” Instead of thinking myself freed from all civil obligations by this mark of their confidence, I shall constantly bear in mind that as the sword was the last resort for the preservation of our liberties, so it ought to be the first thing laid aside when those liberties are firmly established.”
The Father of his county indeed and a good example to follow.
On Monday, my favorite author passed away. Crime novelist extraordinaire Robert B Parker died of an apparent heart attack while working at home. Although he was 77, Mr Parker’s death was something of a surprise since he seemed in good health.
He was the author of more than 60 books; sales of which have exceeded 4 million. (Would have thought his sales were higher than that.) He did several series along with some western novels. But for my money it was his literary creation of the wise-cracking private eye, Spenser, like the poet, that set apart from all the rest. Spenser seemed almost to be Parker’s alter ego. Both were gourmet cooks, quite literate and well read, fans of German short-haired pointer named Pearl and of course Bostonian to the core.
The Spenser series began with The Godwulf Manuscript and has at its latest installment The Professional. I can say latest since his editor at G.P. Putnam’s Sons, Chris Pepe, says there are some Spenser books in the pipeline. That is good for those who are his readers but will not lessen the sense of loss for his wife and 2 sons.
Condolences to his family who have suffered by far the greater loss.
I feel it somehow appropriate to close with one of my favorite Spenser quotes and they are many. At the beginning of one book, he is approached by a prospective client and asked if he is indeed Spenser the private detective. ” Yes, and proud of it.” Thank you Mr Parker for your literary gift and you could justifiably be proud of it.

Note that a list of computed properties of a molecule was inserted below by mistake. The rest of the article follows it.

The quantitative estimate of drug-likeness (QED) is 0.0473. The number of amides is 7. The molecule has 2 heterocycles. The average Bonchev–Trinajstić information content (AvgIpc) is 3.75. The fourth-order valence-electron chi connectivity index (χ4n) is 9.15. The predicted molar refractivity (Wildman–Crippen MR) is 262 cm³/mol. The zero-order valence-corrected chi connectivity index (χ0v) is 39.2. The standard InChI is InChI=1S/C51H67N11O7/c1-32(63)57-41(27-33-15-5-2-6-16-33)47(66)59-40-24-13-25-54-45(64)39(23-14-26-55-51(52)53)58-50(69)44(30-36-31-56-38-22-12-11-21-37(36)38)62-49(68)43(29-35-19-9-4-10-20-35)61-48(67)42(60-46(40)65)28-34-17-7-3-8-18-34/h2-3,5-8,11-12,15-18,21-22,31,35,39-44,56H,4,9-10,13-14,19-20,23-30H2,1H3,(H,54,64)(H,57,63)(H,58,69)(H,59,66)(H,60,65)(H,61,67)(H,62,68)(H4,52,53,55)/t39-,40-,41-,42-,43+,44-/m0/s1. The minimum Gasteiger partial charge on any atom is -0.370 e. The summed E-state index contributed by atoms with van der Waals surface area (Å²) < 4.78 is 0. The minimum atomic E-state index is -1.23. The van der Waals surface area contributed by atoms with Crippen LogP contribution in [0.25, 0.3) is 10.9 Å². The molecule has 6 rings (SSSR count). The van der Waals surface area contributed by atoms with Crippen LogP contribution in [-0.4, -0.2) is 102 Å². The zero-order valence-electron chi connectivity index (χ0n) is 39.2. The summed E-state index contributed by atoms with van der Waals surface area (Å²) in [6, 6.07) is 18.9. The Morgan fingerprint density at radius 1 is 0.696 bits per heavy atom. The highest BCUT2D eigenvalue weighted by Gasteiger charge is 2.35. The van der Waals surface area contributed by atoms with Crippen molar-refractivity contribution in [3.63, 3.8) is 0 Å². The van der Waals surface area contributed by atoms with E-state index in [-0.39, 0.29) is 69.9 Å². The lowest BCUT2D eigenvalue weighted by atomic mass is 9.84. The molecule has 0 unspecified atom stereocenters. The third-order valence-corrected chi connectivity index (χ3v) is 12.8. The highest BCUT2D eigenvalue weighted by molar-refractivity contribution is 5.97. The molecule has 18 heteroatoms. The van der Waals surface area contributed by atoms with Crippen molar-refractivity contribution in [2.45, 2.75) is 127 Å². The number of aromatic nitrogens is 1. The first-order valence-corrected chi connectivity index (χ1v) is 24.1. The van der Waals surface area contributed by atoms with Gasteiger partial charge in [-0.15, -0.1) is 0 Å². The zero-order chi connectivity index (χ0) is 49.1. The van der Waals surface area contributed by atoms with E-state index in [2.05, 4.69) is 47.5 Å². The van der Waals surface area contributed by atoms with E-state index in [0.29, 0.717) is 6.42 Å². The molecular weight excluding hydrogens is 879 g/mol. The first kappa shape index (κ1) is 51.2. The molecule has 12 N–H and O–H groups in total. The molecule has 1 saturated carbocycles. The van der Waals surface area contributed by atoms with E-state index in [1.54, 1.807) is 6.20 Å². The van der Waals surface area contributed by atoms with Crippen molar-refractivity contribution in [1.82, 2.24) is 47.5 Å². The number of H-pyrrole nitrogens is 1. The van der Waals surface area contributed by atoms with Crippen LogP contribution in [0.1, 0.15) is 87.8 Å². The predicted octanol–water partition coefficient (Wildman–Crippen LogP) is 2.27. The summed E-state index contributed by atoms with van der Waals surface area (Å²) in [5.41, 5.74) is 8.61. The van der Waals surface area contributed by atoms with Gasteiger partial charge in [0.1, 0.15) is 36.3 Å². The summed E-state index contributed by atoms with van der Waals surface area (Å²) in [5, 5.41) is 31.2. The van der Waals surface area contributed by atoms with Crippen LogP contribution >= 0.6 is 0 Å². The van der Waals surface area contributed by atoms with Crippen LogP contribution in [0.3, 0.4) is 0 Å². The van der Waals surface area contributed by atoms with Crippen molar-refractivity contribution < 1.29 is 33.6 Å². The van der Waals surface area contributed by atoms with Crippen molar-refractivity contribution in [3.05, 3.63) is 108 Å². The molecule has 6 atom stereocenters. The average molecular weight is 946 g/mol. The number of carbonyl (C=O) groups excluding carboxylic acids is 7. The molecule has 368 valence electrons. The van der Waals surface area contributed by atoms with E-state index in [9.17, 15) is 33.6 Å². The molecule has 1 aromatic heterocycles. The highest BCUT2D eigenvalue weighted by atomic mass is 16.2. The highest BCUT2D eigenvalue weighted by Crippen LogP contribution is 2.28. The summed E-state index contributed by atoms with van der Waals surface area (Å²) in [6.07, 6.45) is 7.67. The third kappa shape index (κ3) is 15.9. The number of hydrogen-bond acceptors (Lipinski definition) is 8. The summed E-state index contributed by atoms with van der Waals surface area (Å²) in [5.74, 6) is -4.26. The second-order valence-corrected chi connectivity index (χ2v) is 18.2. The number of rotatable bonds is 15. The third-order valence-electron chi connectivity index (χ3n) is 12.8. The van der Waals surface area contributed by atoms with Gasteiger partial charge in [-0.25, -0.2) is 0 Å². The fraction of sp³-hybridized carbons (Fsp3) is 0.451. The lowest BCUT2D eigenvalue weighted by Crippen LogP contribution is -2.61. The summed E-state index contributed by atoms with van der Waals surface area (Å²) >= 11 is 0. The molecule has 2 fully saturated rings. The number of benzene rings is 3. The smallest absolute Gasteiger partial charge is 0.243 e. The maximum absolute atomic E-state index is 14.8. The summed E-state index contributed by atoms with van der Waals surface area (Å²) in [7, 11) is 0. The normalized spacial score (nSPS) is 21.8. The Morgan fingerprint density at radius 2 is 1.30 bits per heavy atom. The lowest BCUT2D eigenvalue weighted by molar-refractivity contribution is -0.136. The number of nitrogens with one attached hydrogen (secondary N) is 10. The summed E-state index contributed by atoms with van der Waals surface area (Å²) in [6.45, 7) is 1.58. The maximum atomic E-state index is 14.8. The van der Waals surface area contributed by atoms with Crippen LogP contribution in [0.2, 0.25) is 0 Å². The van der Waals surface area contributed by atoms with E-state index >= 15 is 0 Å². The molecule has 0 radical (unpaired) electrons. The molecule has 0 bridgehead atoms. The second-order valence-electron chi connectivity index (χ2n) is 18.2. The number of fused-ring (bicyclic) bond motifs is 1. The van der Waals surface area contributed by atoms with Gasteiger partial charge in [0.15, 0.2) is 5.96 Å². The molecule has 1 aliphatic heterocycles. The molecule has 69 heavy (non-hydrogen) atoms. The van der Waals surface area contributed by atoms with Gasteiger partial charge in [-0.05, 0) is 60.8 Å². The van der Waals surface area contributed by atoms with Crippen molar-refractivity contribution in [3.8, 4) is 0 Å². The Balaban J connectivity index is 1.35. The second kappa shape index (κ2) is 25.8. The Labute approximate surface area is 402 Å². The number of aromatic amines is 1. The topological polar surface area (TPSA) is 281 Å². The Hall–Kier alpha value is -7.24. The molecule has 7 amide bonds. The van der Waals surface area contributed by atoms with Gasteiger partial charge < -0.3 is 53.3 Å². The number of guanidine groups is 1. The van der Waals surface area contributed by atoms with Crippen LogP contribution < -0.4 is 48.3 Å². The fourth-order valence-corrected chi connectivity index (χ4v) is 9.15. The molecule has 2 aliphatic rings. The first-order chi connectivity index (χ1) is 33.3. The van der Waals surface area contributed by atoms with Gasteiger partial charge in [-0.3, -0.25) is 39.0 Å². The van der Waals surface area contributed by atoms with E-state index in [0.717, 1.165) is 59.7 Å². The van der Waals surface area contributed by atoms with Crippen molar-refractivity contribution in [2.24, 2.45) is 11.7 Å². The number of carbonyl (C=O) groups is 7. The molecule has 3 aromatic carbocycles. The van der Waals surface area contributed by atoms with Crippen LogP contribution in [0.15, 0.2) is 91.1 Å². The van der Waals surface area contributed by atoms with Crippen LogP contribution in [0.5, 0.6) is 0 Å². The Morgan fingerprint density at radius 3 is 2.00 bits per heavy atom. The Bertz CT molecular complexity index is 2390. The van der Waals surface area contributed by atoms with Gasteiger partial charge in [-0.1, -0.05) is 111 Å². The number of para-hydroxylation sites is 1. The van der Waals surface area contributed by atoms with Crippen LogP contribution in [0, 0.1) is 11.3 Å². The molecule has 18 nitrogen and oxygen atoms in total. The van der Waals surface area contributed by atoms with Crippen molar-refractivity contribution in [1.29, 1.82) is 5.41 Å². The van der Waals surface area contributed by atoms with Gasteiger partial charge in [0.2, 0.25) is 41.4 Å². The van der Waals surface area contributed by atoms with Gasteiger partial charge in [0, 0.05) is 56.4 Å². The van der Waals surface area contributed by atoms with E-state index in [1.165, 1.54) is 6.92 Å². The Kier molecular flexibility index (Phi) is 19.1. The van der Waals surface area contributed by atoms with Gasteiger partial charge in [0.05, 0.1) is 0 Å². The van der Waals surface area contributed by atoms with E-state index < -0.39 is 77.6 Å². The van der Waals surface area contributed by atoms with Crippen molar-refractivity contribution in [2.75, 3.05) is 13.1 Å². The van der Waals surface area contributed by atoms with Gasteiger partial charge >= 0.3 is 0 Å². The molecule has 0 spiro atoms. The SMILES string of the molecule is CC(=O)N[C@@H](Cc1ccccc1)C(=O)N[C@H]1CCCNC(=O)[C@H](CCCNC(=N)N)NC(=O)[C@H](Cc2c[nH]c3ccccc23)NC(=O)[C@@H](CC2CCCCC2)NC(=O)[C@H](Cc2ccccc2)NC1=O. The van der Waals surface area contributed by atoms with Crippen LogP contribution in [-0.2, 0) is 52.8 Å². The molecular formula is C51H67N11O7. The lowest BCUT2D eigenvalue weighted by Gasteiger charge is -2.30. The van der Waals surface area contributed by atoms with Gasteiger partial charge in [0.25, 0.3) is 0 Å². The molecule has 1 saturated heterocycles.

Obviously, to post won out over not posting and aren’t we all fortunate? Just kidding. I was undecided whether to write about something I liked or to vent about the lengthening list of people who have the distinct ability to get on my nerves, without even trying, I might add. Since that list seems never-ending I shall let it wait for another day. I suppose that I should provide an example or two. How about Whoopi Goldberg, Barbra Streisand and Rosie O’Donnell? Over I have come in recent yeras grown to enjoy author Robert B Parker. Mr Parker has written for over 25 years but we have only been reading his work for the last 4-5 years . He is a novelist who has done most of his work in the context of three series . The longest running of these and my favorite involves a detective known in the books as Spencer, like the poet , as the character is wont to say . Some people might remember a short- lived tv series based on this character who was portrayed by the late Robert Urich . I don’t want to spoil the joy of your discovery with the writer or the character but rather share enough to whet your appetite . I actually like the books enough to reread them . Anyway, Spencer is a tough , hard boiled guy from Boston with a ” main squeeze ” named Susan and a best buddy known only as Hawk who is as tough if not more so than Spencer. Our hero is a private eye by trade because he got fired as a cop due to issues with authority . He is a former boxer, a gourmet cook and extremely literate . My favorite characteristic by far is his wit and he is not bashful to share same in any and all situations . I would thoroughly enjoy sharing 20 or 30 of my favorite Spencerisms but will just pass along a couple which are paraphrased . A new client comes in and asks if he is Spencer and he replies,yes and proud of it . Two guys want to rough him up a bit and he tells them it doesn’t seem fair, so maybe he’ll keep one hand in his pocket to even it up. It actually is much funnier in context. So check out Mr Parker and Spencer, et. al and have a great read .